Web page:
A lot of ink has been spilled about the “Mommy Wars” and how mothering has become a competitive sport. I know this is a real problem, but thankfully, I’ve been immune to most of it. The moms in real life that I choose to share my life with have, for the most part, been kind, supportive and non-judgmental. The one exception to this, however, are certain moms who are years, and sometimes decades, ahead of me in the parenting journey.
I always try to be honest and vulnerable about my parenting experience. It’s no secret that I am finding the thick of the toddler and preschool years to be far more difficult and draining than I ever could have imagined. I grieve this reality every day; I wish it were different. But I do find that by talking about it, and writing about it, makes me feel less alone. However, there have been several instances where an older mom has shamed me for my parenting decisions or the behavior of my children.
Shame hurts. It erodes my confidence, and makes me feel small. It makes an already difficult season seem impossible. But, as Brené Brown says,
If we can share our story with someone who responds with empathy and understanding, shame can’t survive.
So, to the moms of older kids who do this for me, who respond to my struggles with empathy and understanding, thank you.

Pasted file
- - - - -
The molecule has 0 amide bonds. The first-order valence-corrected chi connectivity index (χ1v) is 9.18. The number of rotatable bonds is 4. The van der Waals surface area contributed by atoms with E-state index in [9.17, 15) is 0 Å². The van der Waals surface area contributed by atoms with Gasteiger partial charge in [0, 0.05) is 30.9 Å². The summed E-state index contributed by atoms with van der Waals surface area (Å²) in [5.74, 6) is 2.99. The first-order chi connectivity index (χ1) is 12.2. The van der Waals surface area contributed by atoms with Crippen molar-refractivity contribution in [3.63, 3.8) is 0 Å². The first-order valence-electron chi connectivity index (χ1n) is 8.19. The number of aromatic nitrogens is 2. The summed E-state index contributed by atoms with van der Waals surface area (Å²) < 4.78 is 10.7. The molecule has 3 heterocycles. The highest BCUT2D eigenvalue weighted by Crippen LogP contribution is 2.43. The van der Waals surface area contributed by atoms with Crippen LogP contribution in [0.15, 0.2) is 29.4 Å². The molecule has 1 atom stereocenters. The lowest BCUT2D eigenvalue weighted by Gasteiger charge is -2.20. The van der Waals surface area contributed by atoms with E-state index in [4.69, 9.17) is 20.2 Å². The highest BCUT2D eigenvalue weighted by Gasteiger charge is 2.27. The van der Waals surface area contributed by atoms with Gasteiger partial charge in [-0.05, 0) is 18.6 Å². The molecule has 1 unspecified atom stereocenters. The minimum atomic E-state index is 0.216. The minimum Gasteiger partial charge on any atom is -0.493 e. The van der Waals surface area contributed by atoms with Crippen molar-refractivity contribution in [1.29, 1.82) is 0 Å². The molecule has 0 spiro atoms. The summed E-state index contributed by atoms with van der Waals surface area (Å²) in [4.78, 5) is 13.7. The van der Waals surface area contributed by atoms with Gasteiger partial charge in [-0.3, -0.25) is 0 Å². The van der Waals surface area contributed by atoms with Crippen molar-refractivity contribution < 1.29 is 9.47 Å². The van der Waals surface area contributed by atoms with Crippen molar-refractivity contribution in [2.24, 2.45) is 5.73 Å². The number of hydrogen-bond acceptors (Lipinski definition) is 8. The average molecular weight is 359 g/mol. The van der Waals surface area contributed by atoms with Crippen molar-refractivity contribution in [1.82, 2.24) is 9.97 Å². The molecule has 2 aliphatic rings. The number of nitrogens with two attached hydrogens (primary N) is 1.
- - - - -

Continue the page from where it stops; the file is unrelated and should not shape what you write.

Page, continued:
Thank you for coming to my defense when I was shamed by another mother online. This could have easily shredded my confidence caused me to spiral into anxiety and self-doubt, but instead, you lifted me up with encouragement and love.
Thank you for your honesty. For admitting that raising older kids and teenagers comes with its own set of (really hard) issues, but also acknowledging that toddlers are really hard too. Takeaway: it’s all hard.
Thank you for refraining from uttering the words, Just you wait or You think it’s hard now…
Thank you for reassuring me over and over again that there are aspects of parenting that really do get easier. You have no idea how hard I cling to this truth some days, when all I want to do is get in the car and just drive away.
Thank you for Liking and commenting on pictures of my kids online. They really are adorable, delightful, and hilarious, and I love that you think so too.
Thank you for not throwing my generation of parents under the proverbial bus by telling us we are raising spoiled, entitled kids and pointing out all our failures.
Thank you for not telling me to Enjoy every moment and You’re going to miss this. I CAN’T and I KNOW I WILL. But I’m in the weeds now, and sentiments like these aren’t helpful.
Moms of older kids, I see you. I see you navigating the world of school-age, teenagers and adult children. I see you struggling, but I also see you raising bright, thoughtful, and kind kids. Thank you for braving the uncharted waters of raising kids responsibly in the era of social media; I know I’ll be there soon enough and will be looking to you for advice. But most of all, thank you for your empathy, and for not forgetting that every child is different, no two families are the same, and that every stage of parenting is hard.
One thought on “To the Moms Who No Longer Have Toddlers, But Still Remember How Hard it Is: Thank You.”
YES! I couldn’t agree more. Moms ahead of us who encourage and respond with empathy are lifesavers. I have had the opposite as well, so I do try to be careful how I speak to moms who are in the trenches of newborns and infants, since I am now one step ahead of them.